For the Joker cards, we wanted something in math related to two’s since there are two joker cards. We decided to use the Penrose and Ammann-Beenker tilings as our two joker cards. This is because both tilings are aperiodic tilings that use 2 tiles to create their tesselations. The Penrose uses a 36-144-degree rhombus and 72-108-degree rhombus to create its tilings, and the Ammann-Beenker uses a 45-135-degree rhombus and 45-45-90 degree triangle to create its tilings.

##### Back of cards

For the backs of our cards, we knew that we wanted to do something related to fractals. The fractal that we chose was a modification of the Julia Set by adjusting the parameter c to 0.285 + 0.01 * 1j. The parameter c is a complex constant that operates on complex plane, where we can create our fractal from the series z_{n+1} = z_{n}^{2} + c. We were able to create this fractal using TensorFlow and Python. We used the GitHub Repo found on this website: https://thompsonsed.co.uk/programming-fractal-art-using-tensorflow to create and modify fractals. TensorFlow was used to perform the actual algorithm and fast computations of the fractals. The link is super cool (thanks Prof. Kagey!) and explains more in-depth how they used TensorFlow to create fractal sets.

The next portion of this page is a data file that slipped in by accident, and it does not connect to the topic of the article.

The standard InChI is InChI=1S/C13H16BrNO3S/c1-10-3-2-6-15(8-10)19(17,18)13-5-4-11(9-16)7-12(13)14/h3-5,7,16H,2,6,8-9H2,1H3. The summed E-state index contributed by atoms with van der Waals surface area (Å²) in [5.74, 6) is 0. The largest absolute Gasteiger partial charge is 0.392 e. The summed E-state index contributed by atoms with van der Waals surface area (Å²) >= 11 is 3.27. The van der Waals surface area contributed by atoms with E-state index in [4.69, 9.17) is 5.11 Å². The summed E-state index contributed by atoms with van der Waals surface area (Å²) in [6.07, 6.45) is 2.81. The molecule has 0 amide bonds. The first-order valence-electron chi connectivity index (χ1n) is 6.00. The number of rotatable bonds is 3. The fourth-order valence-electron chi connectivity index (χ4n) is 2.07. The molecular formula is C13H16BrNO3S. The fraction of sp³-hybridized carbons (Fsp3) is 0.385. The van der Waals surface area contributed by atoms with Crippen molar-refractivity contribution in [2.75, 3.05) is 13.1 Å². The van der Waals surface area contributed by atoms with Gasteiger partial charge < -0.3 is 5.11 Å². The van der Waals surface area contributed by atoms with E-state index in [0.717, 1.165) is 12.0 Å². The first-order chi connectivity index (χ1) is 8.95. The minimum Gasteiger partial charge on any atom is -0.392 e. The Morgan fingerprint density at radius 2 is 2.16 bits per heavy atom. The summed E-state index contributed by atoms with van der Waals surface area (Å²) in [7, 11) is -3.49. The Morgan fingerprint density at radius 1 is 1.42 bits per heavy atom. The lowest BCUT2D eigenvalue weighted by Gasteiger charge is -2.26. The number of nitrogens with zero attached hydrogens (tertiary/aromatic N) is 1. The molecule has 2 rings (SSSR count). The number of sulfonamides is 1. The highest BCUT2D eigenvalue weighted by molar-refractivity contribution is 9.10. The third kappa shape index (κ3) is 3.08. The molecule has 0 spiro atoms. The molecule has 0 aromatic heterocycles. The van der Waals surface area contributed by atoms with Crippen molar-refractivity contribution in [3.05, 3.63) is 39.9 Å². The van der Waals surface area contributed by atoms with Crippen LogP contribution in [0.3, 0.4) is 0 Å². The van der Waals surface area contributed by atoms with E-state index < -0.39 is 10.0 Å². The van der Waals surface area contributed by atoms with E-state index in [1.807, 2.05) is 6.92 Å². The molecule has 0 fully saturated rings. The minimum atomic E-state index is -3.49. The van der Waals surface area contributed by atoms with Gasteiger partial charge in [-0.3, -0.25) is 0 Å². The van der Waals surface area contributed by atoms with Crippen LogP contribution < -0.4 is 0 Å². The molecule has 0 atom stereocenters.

#### Printing the Cards

Once we had the SVG file with all the cards, we had to figure out how to actually turn this into a physical deck. We attempted to follow this video:

The first step was to print the card fronts and card backs out. However, since our SVG file was very big, we didn’t know how to do this. After a lot of experimentation, we hand-made new PDFs with 8 cards on each page. We also made a PDF with 8 card backs, aligned with the fronts of the cards. We then used the color printer to print these pages out.

Then, we had to glue the pages together along with cardstock to give thickness to the cards. To do this, we made “sandwiches” of the fronts, a cardstock page, and the backs, using spray glue to glue them together. This part was kind of difficult, as it is hard to align all the pages accurately. We then tried to use a paper cutter to cut the cards out, but the sheets were too thick, so we ended up cutting them out with scissors. This process took way longer than expected, but our product was somewhat successful.